Different publications have different styles and audiences, so write accordingly. And remember to check your calendar of upcoming events and anniversaries. If you have material that ties in with, for example, the 50th anniversary of a historical event or a special celebration, send your manuscript at least eight months ahead of that date.
Take another look at your material. Could you change the format for additional submissions? Along with conventional articles, consider the following:
- Lists. Consider these examples: Ten Myths About the California Gold Rush; Pros and Cons of Owning vs. Renting; Fifteen Ways to Eat Organic on a Budget
- Charts. Will any related facts from your original material stand on their own? Using my Gold Rush material, I could develop a chart showing how many people headed to California by land or by one of the sea routes from 1848-1855. If your subject was apples, a chart could show which varieties are best for certain uses, such as pies and cobblers, cakes, applesauce, baked apples, apple butter, dried apples, caramel apples, salads, eating raw, etc.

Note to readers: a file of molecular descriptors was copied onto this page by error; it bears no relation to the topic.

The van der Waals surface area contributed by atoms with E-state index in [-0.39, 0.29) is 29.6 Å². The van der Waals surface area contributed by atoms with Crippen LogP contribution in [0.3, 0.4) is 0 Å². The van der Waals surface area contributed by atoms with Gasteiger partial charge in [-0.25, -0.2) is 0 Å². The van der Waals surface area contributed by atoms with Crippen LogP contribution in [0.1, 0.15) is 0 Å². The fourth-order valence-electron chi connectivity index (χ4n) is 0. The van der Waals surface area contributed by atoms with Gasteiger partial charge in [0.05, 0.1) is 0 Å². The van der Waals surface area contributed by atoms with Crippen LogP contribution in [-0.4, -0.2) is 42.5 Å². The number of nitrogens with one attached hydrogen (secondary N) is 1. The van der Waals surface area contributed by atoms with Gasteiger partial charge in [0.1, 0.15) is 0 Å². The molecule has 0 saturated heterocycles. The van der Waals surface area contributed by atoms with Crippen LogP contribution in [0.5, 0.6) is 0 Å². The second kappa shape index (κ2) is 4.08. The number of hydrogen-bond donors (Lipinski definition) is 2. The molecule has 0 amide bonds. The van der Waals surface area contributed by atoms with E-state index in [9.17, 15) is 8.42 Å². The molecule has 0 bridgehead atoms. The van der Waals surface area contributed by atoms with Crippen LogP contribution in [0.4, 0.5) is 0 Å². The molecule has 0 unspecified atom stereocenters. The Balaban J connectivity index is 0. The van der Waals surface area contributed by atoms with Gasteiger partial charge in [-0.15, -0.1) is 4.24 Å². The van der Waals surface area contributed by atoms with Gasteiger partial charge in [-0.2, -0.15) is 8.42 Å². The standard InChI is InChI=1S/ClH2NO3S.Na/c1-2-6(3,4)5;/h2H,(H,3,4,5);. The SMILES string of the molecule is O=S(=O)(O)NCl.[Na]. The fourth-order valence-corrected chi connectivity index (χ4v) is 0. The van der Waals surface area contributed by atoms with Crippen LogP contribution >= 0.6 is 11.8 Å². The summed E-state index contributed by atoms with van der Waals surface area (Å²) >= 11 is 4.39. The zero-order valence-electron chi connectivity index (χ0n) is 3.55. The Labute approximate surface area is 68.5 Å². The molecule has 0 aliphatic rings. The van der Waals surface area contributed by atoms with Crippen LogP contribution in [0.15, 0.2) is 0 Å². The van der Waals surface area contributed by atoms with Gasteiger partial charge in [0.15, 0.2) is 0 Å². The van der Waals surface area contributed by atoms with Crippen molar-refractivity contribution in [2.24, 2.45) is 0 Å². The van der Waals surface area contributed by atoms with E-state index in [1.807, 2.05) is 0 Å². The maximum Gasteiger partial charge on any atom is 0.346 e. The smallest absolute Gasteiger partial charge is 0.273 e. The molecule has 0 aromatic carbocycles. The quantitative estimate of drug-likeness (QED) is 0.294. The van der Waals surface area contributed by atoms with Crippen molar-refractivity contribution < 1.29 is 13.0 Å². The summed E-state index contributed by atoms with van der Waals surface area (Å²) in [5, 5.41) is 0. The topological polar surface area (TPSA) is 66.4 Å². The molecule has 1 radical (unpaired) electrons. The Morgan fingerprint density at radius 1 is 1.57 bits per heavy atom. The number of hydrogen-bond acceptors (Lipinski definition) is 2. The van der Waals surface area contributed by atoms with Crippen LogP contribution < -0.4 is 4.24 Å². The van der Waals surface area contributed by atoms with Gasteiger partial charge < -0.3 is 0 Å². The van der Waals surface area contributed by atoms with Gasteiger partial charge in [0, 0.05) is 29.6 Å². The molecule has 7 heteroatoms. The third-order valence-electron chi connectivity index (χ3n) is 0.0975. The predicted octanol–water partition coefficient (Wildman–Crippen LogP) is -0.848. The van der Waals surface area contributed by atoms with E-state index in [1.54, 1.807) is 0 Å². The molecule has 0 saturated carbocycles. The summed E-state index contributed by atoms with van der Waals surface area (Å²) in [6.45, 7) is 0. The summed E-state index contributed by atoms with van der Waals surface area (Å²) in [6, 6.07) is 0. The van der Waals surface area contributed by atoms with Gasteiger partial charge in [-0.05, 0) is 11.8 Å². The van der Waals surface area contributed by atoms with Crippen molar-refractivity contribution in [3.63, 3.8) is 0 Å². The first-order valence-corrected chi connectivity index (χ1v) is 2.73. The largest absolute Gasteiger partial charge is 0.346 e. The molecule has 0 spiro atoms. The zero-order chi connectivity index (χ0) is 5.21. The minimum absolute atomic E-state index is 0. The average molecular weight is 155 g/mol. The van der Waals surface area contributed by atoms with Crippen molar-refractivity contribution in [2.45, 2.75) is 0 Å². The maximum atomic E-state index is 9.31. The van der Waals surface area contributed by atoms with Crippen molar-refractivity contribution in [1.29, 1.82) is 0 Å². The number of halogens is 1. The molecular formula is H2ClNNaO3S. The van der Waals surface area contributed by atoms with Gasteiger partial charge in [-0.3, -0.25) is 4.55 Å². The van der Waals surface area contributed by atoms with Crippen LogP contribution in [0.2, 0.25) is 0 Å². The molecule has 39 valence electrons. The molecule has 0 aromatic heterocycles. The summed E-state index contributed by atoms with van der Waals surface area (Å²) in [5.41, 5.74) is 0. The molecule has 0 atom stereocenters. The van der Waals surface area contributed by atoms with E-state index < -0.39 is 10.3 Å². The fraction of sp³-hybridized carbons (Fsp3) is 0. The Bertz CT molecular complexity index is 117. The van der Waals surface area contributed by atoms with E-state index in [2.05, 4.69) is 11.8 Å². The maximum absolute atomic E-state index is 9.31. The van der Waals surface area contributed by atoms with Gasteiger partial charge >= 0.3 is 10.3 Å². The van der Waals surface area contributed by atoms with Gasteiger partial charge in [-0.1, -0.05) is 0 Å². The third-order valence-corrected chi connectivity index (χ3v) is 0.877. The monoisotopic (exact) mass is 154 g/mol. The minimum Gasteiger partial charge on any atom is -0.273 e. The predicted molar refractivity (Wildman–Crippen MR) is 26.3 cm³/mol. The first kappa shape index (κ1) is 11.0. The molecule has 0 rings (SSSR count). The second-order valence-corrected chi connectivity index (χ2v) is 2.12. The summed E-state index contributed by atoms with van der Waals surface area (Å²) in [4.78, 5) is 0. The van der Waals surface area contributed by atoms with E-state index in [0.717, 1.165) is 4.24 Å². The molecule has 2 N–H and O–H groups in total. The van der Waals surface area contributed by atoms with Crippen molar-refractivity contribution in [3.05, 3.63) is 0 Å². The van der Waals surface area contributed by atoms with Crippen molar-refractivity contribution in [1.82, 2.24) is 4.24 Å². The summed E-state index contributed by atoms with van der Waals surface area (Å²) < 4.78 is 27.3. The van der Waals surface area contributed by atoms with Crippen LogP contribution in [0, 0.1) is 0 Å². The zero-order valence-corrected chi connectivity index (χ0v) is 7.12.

- Quizzes. Let readers test their knowledge and learn along the way. Consider True/False, Yes/No, or Multiple Choice. A True-False quiz on the nutritional content of nuts and seeds could contain an item like this: Brazil nuts contain high amounts of selenium. Readers would circle either T or F. A quiz asking readers about their personal likes and dislikes while traveling could end by recommending destinations that are a good match.
- Q&A. An interview can be formatted with Q&A. Or, if you have collected facts about a certain topic, you could include common questions people have about the topic, followed by answers. Example: Are You Prepared for Severe Storms?
- Roundups. A roundup includes information from different sources—e. g. comparing advice from various weight-loss experts or quoting several legislators on the benefits and challenges of public service.